Peter Van de Graaf shares some of his favorites, from the late German tenor Fritz Wunderlich to American soprano Renee Fleming.
“The Twilight Saga: Breaking Dawn Part 1” has arrived!
The film adaptations of Stephenie Meyer‘s “Twilight” novels have already grossed almost $2 billion worldwide. And the newest one opens in theaters across the country Friday, and features the long-awaited wedding of the human Bella and her vampire-lover Edward, and Bella’s subsequent pregnancy with a half-vampire, half-human child– a pregnancy that puts her life in danger.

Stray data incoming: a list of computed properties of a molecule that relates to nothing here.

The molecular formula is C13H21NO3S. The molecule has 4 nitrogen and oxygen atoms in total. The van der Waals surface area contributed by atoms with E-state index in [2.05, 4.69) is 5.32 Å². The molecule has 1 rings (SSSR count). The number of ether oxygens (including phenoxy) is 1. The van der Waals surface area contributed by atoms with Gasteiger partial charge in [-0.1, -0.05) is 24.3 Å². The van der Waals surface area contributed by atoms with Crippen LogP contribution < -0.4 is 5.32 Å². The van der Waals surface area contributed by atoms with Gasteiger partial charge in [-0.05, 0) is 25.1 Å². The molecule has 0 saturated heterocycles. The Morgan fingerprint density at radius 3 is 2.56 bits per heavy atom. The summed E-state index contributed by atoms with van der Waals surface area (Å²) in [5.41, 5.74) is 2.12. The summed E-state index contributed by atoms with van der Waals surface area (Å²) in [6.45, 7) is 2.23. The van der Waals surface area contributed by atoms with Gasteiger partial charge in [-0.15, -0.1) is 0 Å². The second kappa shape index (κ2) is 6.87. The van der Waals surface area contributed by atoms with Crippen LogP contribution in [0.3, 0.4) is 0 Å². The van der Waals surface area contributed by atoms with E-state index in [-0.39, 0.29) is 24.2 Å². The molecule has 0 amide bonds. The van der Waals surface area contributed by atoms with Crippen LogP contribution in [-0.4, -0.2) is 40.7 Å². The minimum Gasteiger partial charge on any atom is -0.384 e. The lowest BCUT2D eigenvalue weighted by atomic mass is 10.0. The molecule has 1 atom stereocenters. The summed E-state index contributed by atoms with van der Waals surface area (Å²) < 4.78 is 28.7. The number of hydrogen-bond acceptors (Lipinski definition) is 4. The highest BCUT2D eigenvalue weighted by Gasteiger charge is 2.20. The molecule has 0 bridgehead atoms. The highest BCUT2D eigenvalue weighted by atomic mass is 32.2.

The series has long been interpreted as an allegory about abstinence– loving a vampire could kill you! But Harvard extension school lecturer Sue Weaver Schopf also sees the birth of Bella’s child as an allegory of society’s discomfort with racial and ethnic mixing.
Schopf teaches the “Twilight” books and films as part of her course on “The Vampire in Literature and Film.”
She says that Meyer’s story has found such a wide audience because the author taps into the intensity of teenage emotion and references love stories like Romeo and Juliet while giving her star-crossed lovers a happy ending.